At first glance, Article 12(3) seems to leave room for this interpretation by the two DPAs. As is often the case, however, the GDPR cannot be taken at face value. It requires a review of its legislative history and the underlying rationale of the relevant provisions to determine the correct application. Looking at the underlying intention of the EU legislators, the original language in the 2012 proposal document for the GDPR stated that the period could be extended “if several data subjects exercise their rights and their cooperation is necessary to a reasonable extent to prevent an unnecessary and disproportionate effort on the part of the controller.”
This language clearly alludes to DSRs received from multiple individuals, demonstrating that the EU legislators always had an eye towards a scenario that could potentially place a disproportionate burden on the organization. The specific reference to DSRs from “several data subjects” was subsequently removed, but not because of an agreement that the provision should only apply in cases of multiple DSRs by a single individual. The article was simplified because some EU governments expressed the concern that the requirement was unclear. The final version of the article is therefore only an abbreviated version of the original draft language and it was never intended to limit the application to DSRs from the same individual.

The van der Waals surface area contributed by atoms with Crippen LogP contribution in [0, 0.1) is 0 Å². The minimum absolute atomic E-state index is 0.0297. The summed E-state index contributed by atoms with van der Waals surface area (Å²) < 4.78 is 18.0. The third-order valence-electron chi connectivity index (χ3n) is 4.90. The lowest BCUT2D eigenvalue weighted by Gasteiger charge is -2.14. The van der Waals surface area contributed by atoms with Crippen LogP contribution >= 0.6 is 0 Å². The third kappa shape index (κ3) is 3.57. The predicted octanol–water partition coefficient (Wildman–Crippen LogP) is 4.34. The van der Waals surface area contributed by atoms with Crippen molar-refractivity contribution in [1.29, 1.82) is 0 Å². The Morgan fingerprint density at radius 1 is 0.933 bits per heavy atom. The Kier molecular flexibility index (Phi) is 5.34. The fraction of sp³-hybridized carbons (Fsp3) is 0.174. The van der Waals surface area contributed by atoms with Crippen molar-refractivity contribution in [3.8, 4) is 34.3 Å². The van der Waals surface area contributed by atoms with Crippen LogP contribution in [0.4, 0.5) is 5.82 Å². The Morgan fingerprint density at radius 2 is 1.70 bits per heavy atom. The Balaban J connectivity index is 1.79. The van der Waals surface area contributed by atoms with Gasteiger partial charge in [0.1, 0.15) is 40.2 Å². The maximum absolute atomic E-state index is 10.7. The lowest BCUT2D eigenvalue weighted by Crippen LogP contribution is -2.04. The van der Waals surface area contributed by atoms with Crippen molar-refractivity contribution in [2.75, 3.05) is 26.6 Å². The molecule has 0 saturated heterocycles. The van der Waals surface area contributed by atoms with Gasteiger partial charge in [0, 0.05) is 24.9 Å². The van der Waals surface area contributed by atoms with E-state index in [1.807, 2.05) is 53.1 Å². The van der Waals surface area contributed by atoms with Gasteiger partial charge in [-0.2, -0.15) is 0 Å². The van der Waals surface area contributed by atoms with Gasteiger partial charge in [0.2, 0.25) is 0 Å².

This interpretation is supported by the fact that Article 12(5) of the GDPR already regulates excessive DSRs from one individual: Organizations may refuse DSRs from one individual, if such DSRs are “excessive,” and they may even be allowed to charge a handling fee.
Other DPAs support a broad interpretation of the response period extension in Article 12(3)